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Pollen in human feces from 8000-7000 years ago shows that cattail was an important human food source in prehistoric China. This conclusion is the result of a study conducted at the UvA Institute for Biodiversity and Ecosystem Dynamics in collaboration with researchers from China. The results are published in the scientific journal Vegetation History and Archaeobotany.

Narrow-leaved Cattail (Typha angustifolia) with at the top of the stems the male inflorescence and below that the brown female part. Picture: Ryan Hodnett.

Wetlands in prehistoric China have been attractive living environments for humans as they offered opportunities to collect and cultivate wild rice. In Tianluoshan, an archaeological site along the Yangtze River in China, extensive research has been done into fruits and seeds, which provided important information about the diet of people that lived there. In a new study, human feces of 8,000-7,000-year-old that were found at the same site, have been subjected to pollen analysis.

The research was conducted by PhD candidate Yunan Zhang from the University of Beijing. She visited Bas van Geel at the Institute for Biodiversity and Ecosystem Dynamics (IBED) at the University of Amsterdam for a year to do pollen research. Microfossils in excrements are study objects for Bas van Geel. So far his research focused on feces of mammoths and other animals that lived during the last Ice Age and were preserved in frozen Siberian soils. The material that Yunan Zhang brought from China was a new source of information about food preferences of humans in the Yangtze Valley.


Van Geel: ‘The pollen analysis showed strong evidence for the consumption of pollen from cattails. That pollen was found in very high percentages in some human feces samples, often between 93 and almost 100%. Also clusters of cattail pollen grains were regularly found. The pollen grains in such clusters were not separated at the time, apparently because they were still unripe. Based on the analysis we concluded that humans harvested cattail pollen.’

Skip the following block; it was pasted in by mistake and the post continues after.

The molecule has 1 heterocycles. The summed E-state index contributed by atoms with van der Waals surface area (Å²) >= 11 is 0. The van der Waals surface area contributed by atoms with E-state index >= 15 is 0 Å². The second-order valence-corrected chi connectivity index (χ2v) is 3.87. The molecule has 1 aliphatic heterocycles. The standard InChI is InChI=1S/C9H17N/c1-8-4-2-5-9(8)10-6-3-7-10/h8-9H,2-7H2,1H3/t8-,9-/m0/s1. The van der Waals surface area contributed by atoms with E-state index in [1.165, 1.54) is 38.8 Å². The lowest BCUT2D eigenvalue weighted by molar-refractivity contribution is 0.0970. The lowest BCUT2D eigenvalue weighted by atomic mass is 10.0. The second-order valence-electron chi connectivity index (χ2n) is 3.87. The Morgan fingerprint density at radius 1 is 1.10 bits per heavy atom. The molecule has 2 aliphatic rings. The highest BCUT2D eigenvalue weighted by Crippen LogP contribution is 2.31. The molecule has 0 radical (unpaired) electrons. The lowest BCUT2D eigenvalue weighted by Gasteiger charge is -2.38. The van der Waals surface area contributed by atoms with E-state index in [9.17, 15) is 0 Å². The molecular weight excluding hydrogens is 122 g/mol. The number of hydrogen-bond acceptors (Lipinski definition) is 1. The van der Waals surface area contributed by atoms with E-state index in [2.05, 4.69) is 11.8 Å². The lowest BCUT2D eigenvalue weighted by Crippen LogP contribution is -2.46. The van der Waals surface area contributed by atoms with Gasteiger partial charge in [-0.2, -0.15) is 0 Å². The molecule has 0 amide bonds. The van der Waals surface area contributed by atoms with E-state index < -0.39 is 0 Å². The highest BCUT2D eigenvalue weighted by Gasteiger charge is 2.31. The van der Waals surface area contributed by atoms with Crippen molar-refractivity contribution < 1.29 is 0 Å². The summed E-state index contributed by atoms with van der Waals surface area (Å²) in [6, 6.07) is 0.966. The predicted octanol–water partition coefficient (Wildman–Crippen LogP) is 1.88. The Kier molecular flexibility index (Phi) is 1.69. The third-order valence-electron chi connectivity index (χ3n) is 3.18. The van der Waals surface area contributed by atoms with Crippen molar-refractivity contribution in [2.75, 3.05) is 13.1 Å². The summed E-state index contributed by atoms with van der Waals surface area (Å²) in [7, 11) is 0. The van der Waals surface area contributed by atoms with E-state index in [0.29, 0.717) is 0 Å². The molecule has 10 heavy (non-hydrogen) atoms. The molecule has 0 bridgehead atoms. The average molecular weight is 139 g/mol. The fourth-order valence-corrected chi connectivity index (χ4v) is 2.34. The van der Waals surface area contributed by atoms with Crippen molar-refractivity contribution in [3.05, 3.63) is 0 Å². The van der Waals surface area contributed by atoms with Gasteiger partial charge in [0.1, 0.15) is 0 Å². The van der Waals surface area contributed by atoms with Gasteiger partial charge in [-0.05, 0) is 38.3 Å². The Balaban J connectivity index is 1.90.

Cluster of cattail pollen. Picture: Jan van Arkel, IBED.

Cattail species have two distinct parts in their inflorescences: at the top of a flowering stem there is the light-brown male inflorescence and below the dark-brown female part of the inflorescence. After pollen dispersal the male inflorescence falls apart, while in the female inflorescence - the cattail - seeds develop. Many pollen grains are produced in the male inflorescence and the people of the Tianluoshan settlement must have noticed that.


When pollen grains are consumed as food, they are used like flour. The pollen can be used for the preparation of, for example, bread and porridge. The video below shows how pollen can be extracted from flowering cattail.

Van Geel: ‘In dried form, pollen can be preserved and therefore pollen can also be consumed after the flowering season. The nutritional value of pollen grains is high due to the proportion of carbohydrates, proteins, fat, calcium, potassium, sodium, vitamin C and iron. Cattail was common in the swamps around the Tianluoshan settlement and prehistoric people apparently benefited from it.’

Publication details

Zhang, Y., van Geel, B., Gosling, W.D., Sun, G., Qin, L., Wu, X., 2019. Typha as a wetland food resource: evidence from the Tianluoshan site, Lower Yangtze Region, China. Vegetation History and Archaeobotany

Contact details

Dr. B. (Bas) van Geel

Emeritus Associate Professor Paleoecology